replacement increases kidney stone risk
who take hormone replacement after menopause are at increased risk of developing
kidney stones, new research shows.
doesn't mean that women should stop taking hormone therapy based on this
fact, but it does need to be taken into account when deciding to take the
hormones or not," Dr. Naim M. Maalouf of the University of Texas Southwestern
Medical Center in Dallas, one of the study's authors, told Reuters Health.
5 to 7 percent of postmenopausal women in the U.S. suffer from kidney stones,
Maalouf and his colleagues note in the Archives of Internal Medicine. Kidney
stones aren't just extremely painful when they are passed out of the bladder;
"people who have kidney stones over time tend to have more kidney damage,"
to date of the relationship between hormone therapy and kidney stones have
had mixed results. To investigate, Maalouf and his colleagues reviewed data
from the Women's Health Initiative, the largest-ever randomized controlled
trial of hormone therapy for postmenopausal women.
analysis included 10,700 postmenopausal women who had undergone hysterectomy
and were randomly assigned to take estrogen or placebo, and another 16,600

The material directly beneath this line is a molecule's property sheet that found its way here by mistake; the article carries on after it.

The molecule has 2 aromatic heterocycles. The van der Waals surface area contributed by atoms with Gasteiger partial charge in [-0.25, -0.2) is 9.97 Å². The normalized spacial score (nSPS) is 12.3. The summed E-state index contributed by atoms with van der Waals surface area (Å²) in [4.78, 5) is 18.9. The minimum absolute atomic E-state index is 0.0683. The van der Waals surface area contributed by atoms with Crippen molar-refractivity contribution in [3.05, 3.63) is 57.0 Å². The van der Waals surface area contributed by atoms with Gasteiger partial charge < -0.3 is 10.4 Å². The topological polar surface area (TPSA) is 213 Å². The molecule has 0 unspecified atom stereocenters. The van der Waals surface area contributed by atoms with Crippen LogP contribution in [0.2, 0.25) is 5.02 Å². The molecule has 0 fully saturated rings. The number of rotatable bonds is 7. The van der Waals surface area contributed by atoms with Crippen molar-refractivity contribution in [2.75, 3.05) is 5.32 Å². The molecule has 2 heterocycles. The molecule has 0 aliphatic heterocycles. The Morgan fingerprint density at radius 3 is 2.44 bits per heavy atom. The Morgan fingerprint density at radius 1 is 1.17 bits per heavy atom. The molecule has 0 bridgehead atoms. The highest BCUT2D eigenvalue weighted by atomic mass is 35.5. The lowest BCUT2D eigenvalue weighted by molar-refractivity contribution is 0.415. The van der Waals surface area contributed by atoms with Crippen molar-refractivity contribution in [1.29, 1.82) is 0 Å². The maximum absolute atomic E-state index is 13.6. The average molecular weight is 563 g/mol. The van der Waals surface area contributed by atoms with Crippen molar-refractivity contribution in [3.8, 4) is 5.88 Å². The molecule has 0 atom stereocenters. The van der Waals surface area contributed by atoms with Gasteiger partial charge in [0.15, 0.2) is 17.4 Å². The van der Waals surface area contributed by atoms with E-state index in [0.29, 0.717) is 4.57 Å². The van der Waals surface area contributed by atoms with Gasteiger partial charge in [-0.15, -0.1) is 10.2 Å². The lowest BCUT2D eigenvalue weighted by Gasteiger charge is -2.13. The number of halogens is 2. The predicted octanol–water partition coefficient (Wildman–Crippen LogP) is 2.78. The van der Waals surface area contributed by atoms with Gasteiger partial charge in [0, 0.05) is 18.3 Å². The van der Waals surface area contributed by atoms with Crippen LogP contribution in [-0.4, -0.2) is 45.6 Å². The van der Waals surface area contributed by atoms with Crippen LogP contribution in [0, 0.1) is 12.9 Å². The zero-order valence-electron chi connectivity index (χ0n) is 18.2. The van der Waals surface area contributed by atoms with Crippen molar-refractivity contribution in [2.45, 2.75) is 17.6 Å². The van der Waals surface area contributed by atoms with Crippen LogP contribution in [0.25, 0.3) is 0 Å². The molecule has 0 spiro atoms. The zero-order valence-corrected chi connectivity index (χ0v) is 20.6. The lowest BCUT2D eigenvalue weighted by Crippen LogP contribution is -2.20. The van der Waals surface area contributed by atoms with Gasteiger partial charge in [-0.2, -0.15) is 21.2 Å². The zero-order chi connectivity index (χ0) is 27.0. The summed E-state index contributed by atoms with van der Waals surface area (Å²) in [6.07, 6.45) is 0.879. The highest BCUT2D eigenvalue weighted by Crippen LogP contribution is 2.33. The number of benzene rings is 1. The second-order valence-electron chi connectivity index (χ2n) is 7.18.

who hadn't had hysterectomies and were put on either estrogen and progestin
or placebo. Women in the first group were followed for nearly six years,
while the women in the second group were followed for seven years.
on estrogen or the estrogen-progestin combination were 21 percent more likely
to develop kidney stones during the follow-up period, the researchers found.
When the researchers limited their analysis to women who didn't quit taking
their medication during the study period, kidney stone risk was 39 percent
greater with the hormones.
a woman's baseline risk for developing kidney stones of 7 percent, the study's
results mean that a postmenopausal woman's risk rises when taking hormone
therapy to between 8.5 percent and 10 percent.
process by which kidney stones form is "complex," the researchers
note, and has both environmental and genetic roots; there are also several
points in this process that could be affected by estrogen, they add.
women are at greater risk of developing kidney stones than women from other
ethnicities, Maalouf noted, while obesity has also been associated with
an increased tendency to form kidney stones. Drinking plenty of fluids can
help prevent kidney stones, while eating too much salt or too much protein
can make them more likely to develop, he added.
link.reuters.com/jar87p Archives of Internal Medicine, October 11, 2010.